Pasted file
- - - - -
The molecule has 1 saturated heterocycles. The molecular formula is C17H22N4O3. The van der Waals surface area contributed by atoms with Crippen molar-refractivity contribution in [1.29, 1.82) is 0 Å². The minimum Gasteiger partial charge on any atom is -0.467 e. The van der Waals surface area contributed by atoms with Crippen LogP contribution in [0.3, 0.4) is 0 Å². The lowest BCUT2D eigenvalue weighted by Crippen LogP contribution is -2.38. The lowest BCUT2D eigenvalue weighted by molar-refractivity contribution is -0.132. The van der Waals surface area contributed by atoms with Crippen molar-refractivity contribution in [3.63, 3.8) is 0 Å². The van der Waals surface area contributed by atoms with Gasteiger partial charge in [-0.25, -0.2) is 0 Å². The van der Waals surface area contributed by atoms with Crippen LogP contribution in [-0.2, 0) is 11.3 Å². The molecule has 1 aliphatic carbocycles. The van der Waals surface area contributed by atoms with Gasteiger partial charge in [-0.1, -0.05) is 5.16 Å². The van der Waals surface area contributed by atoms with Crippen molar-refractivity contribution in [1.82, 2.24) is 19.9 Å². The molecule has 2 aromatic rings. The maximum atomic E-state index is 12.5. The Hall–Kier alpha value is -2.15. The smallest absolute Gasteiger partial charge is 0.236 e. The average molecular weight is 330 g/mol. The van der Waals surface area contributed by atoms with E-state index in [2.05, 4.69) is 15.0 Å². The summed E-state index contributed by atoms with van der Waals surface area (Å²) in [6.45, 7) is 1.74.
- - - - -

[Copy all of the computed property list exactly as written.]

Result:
The molecule has 1 saturated heterocycles. The molecular formula is C17H22N4O3. The van der Waals surface area contributed by atoms with Crippen molar-refractivity contribution in [1.29, 1.82) is 0 Å². The minimum Gasteiger partial charge on any atom is -0.467 e. The van der Waals surface area contributed by atoms with Crippen LogP contribution in [0.3, 0.4) is 0 Å². The lowest BCUT2D eigenvalue weighted by Crippen LogP contribution is -2.38. The lowest BCUT2D eigenvalue weighted by molar-refractivity contribution is -0.132. The van der Waals surface area contributed by atoms with Crippen molar-refractivity contribution in [3.63, 3.8) is 0 Å². The van der Waals surface area contributed by atoms with Gasteiger partial charge in [-0.25, -0.2) is 0 Å². The van der Waals surface area contributed by atoms with Crippen LogP contribution in [-0.2, 0) is 11.3 Å². The molecule has 1 aliphatic carbocycles. The van der Waals surface area contributed by atoms with Gasteiger partial charge in [-0.1, -0.05) is 5.16 Å². The van der Waals surface area contributed by atoms with Crippen molar-refractivity contribution in [1.82, 2.24) is 19.9 Å². The molecule has 2 aromatic rings. The maximum atomic E-state index is 12.5. The Hall–Kier alpha value is -2.15. The smallest absolute Gasteiger partial charge is 0.236 e. The average molecular weight is 330 g/mol. The van der Waals surface area contributed by atoms with E-state index in [2.05, 4.69) is 15.0 Å². The summed E-state index contributed by atoms with van der Waals surface area (Å²) in [6.45, 7) is 1.74.